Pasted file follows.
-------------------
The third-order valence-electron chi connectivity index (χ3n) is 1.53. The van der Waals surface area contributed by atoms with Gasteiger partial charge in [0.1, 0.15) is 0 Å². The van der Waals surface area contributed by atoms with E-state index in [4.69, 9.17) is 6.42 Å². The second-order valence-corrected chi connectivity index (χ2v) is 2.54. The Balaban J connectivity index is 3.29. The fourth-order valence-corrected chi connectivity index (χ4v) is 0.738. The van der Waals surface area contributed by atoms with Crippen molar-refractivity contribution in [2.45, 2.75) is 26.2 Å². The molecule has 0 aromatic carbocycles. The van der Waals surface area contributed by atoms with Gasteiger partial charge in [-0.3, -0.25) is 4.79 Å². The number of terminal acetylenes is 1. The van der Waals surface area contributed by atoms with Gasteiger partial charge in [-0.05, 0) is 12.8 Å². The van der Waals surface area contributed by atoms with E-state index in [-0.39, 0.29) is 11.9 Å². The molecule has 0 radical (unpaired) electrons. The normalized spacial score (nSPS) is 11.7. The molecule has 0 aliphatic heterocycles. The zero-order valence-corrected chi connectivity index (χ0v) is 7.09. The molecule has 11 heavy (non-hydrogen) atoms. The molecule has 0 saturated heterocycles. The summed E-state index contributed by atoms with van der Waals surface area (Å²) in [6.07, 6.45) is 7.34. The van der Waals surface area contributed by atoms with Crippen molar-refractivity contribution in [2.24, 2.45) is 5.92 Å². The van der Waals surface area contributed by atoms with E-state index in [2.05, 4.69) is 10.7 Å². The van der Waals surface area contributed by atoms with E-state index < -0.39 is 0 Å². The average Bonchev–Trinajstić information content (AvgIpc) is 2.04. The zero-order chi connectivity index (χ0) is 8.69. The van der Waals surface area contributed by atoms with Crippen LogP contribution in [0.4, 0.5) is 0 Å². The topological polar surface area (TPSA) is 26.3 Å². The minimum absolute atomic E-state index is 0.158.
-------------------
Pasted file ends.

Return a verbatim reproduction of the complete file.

The third-order valence-electron chi connectivity index (χ3n) is 1.53. The van der Waals surface area contributed by atoms with Gasteiger partial charge in [0.1, 0.15) is 0 Å². The van der Waals surface area contributed by atoms with E-state index in [4.69, 9.17) is 6.42 Å². The second-order valence-corrected chi connectivity index (χ2v) is 2.54. The Balaban J connectivity index is 3.29. The fourth-order valence-corrected chi connectivity index (χ4v) is 0.738. The van der Waals surface area contributed by atoms with Crippen molar-refractivity contribution in [2.45, 2.75) is 26.2 Å². The molecule has 0 aromatic carbocycles. The van der Waals surface area contributed by atoms with Gasteiger partial charge in [-0.3, -0.25) is 4.79 Å². The number of terminal acetylenes is 1. The van der Waals surface area contributed by atoms with Gasteiger partial charge in [-0.05, 0) is 12.8 Å². The van der Waals surface area contributed by atoms with E-state index in [-0.39, 0.29) is 11.9 Å². The molecule has 0 radical (unpaired) electrons. The normalized spacial score (nSPS) is 11.7. The molecule has 0 aliphatic heterocycles. The zero-order valence-corrected chi connectivity index (χ0v) is 7.09. The molecule has 11 heavy (non-hydrogen) atoms. The molecule has 0 saturated heterocycles. The summed E-state index contributed by atoms with van der Waals surface area (Å²) in [6.07, 6.45) is 7.34. The van der Waals surface area contributed by atoms with Crippen molar-refractivity contribution in [2.24, 2.45) is 5.92 Å². The van der Waals surface area contributed by atoms with E-state index in [2.05, 4.69) is 10.7 Å². The van der Waals surface area contributed by atoms with E-state index < -0.39 is 0 Å². The average Bonchev–Trinajstić information content (AvgIpc) is 2.04. The zero-order chi connectivity index (χ0) is 8.69. The van der Waals surface area contributed by atoms with Crippen LogP contribution in [0.4, 0.5) is 0 Å². The topological polar surface area (TPSA) is 26.3 Å². The minimum absolute atomic E-state index is 0.158.